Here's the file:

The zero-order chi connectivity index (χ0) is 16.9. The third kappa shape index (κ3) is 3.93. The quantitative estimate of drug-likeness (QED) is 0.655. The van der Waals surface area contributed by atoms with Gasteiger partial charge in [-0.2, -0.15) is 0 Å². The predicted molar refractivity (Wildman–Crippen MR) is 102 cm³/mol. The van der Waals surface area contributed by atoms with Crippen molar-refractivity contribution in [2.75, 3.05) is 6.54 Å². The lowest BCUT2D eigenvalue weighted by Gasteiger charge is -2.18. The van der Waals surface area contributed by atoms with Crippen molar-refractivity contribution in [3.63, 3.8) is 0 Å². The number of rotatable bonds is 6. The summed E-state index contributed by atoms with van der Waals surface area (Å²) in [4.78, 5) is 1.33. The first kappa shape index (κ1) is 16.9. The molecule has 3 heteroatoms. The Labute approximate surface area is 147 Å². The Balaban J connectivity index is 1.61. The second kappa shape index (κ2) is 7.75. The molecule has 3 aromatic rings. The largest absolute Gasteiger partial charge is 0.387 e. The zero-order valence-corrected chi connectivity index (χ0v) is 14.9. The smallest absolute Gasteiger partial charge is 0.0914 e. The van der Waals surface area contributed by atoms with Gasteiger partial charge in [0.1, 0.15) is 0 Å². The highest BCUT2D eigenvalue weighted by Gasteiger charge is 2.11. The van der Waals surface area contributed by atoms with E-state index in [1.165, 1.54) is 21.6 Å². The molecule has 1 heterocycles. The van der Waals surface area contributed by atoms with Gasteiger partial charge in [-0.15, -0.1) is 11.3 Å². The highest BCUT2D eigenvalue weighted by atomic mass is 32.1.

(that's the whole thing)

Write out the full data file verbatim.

The zero-order chi connectivity index (χ0) is 16.9. The third kappa shape index (κ3) is 3.93. The quantitative estimate of drug-likeness (QED) is 0.655. The van der Waals surface area contributed by atoms with Gasteiger partial charge in [-0.2, -0.15) is 0 Å². The predicted molar refractivity (Wildman–Crippen MR) is 102 cm³/mol. The van der Waals surface area contributed by atoms with Crippen molar-refractivity contribution in [2.75, 3.05) is 6.54 Å². The lowest BCUT2D eigenvalue weighted by Gasteiger charge is -2.18. The van der Waals surface area contributed by atoms with Crippen molar-refractivity contribution in [3.63, 3.8) is 0 Å². The number of rotatable bonds is 6. The summed E-state index contributed by atoms with van der Waals surface area (Å²) in [4.78, 5) is 1.33. The first kappa shape index (κ1) is 16.9. The molecule has 3 heteroatoms. The Labute approximate surface area is 147 Å². The Balaban J connectivity index is 1.61. The second kappa shape index (κ2) is 7.75. The molecule has 3 aromatic rings. The largest absolute Gasteiger partial charge is 0.387 e. The zero-order valence-corrected chi connectivity index (χ0v) is 14.9. The smallest absolute Gasteiger partial charge is 0.0914 e. The van der Waals surface area contributed by atoms with Gasteiger partial charge in [0.1, 0.15) is 0 Å². The highest BCUT2D eigenvalue weighted by Gasteiger charge is 2.11. The van der Waals surface area contributed by atoms with E-state index in [1.165, 1.54) is 21.6 Å². The molecule has 1 heterocycles. The van der Waals surface area contributed by atoms with Gasteiger partial charge in [-0.15, -0.1) is 11.3 Å². The highest BCUT2D eigenvalue weighted by atomic mass is 32.1.